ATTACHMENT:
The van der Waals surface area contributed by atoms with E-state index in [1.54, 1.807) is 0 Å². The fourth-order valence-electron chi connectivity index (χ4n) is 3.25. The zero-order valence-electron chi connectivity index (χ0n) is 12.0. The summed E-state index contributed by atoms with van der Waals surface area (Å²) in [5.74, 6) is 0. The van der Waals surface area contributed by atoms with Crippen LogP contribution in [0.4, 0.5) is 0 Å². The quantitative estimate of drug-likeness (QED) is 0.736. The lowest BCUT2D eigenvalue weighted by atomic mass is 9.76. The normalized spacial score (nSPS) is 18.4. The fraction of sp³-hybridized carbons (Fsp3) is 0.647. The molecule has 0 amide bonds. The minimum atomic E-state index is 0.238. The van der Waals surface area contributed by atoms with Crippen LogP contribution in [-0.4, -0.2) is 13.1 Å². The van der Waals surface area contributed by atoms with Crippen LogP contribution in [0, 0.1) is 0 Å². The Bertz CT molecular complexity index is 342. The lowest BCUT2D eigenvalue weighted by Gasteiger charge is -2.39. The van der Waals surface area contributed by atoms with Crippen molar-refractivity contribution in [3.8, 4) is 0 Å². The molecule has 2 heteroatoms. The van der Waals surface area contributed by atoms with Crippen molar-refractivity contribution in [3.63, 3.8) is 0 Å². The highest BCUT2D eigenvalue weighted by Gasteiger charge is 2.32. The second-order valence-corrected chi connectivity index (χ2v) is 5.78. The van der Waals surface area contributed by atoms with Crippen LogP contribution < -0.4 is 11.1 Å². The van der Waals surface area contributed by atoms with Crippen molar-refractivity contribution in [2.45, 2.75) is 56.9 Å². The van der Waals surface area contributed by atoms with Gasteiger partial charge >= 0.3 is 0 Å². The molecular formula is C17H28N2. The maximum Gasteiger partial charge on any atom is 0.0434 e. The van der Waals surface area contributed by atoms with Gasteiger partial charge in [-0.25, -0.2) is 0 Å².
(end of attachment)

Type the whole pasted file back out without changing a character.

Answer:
The van der Waals surface area contributed by atoms with E-state index in [1.54, 1.807) is 0 Å². The fourth-order valence-electron chi connectivity index (χ4n) is 3.25. The zero-order valence-electron chi connectivity index (χ0n) is 12.0. The summed E-state index contributed by atoms with van der Waals surface area (Å²) in [5.74, 6) is 0. The van der Waals surface area contributed by atoms with Crippen LogP contribution in [0.4, 0.5) is 0 Å². The quantitative estimate of drug-likeness (QED) is 0.736. The lowest BCUT2D eigenvalue weighted by atomic mass is 9.76. The normalized spacial score (nSPS) is 18.4. The fraction of sp³-hybridized carbons (Fsp3) is 0.647. The molecule has 0 amide bonds. The minimum atomic E-state index is 0.238. The van der Waals surface area contributed by atoms with Crippen LogP contribution in [-0.4, -0.2) is 13.1 Å². The van der Waals surface area contributed by atoms with Crippen LogP contribution in [0, 0.1) is 0 Å². The Bertz CT molecular complexity index is 342. The lowest BCUT2D eigenvalue weighted by Gasteiger charge is -2.39. The van der Waals surface area contributed by atoms with Crippen molar-refractivity contribution in [3.8, 4) is 0 Å². The molecule has 2 heteroatoms. The van der Waals surface area contributed by atoms with Crippen molar-refractivity contribution in [3.63, 3.8) is 0 Å². The highest BCUT2D eigenvalue weighted by Gasteiger charge is 2.32. The second-order valence-corrected chi connectivity index (χ2v) is 5.78. The van der Waals surface area contributed by atoms with Crippen LogP contribution < -0.4 is 11.1 Å². The van der Waals surface area contributed by atoms with Crippen molar-refractivity contribution in [2.45, 2.75) is 56.9 Å². The van der Waals surface area contributed by atoms with Gasteiger partial charge >= 0.3 is 0 Å². The molecular formula is C17H28N2. The maximum Gasteiger partial charge on any atom is 0.0434 e. The van der Waals surface area contributed by atoms with Gasteiger partial charge in [-0.25, -0.2) is 0 Å².